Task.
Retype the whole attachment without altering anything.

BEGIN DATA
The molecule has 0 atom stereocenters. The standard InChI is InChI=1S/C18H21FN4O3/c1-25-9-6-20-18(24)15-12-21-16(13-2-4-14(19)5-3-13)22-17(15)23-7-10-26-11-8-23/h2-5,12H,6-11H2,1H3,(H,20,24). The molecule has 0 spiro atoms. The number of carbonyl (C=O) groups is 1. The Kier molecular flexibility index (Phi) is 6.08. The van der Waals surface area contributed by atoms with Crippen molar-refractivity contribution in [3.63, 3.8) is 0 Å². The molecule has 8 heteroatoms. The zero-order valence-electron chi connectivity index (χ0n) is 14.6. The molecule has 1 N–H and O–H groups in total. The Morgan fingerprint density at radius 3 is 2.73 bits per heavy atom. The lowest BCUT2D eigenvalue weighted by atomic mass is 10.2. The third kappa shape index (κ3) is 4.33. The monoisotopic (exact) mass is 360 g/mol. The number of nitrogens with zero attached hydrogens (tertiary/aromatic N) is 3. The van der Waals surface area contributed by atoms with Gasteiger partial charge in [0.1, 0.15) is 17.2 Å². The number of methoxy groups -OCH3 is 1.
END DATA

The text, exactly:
The molecule has 0 atom stereocenters. The standard InChI is InChI=1S/C18H21FN4O3/c1-25-9-6-20-18(24)15-12-21-16(13-2-4-14(19)5-3-13)22-17(15)23-7-10-26-11-8-23/h2-5,12H,6-11H2,1H3,(H,20,24). The molecule has 0 spiro atoms. The number of carbonyl (C=O) groups is 1. The Kier molecular flexibility index (Phi) is 6.08. The van der Waals surface area contributed by atoms with Crippen molar-refractivity contribution in [3.63, 3.8) is 0 Å². The molecule has 8 heteroatoms. The zero-order valence-electron chi connectivity index (χ0n) is 14.6. The molecule has 1 N–H and O–H groups in total. The Morgan fingerprint density at radius 3 is 2.73 bits per heavy atom. The lowest BCUT2D eigenvalue weighted by atomic mass is 10.2. The third kappa shape index (κ3) is 4.33. The monoisotopic (exact) mass is 360 g/mol. The number of nitrogens with zero attached hydrogens (tertiary/aromatic N) is 3. The van der Waals surface area contributed by atoms with Gasteiger partial charge in [0.1, 0.15) is 17.2 Å². The number of methoxy groups -OCH3 is 1.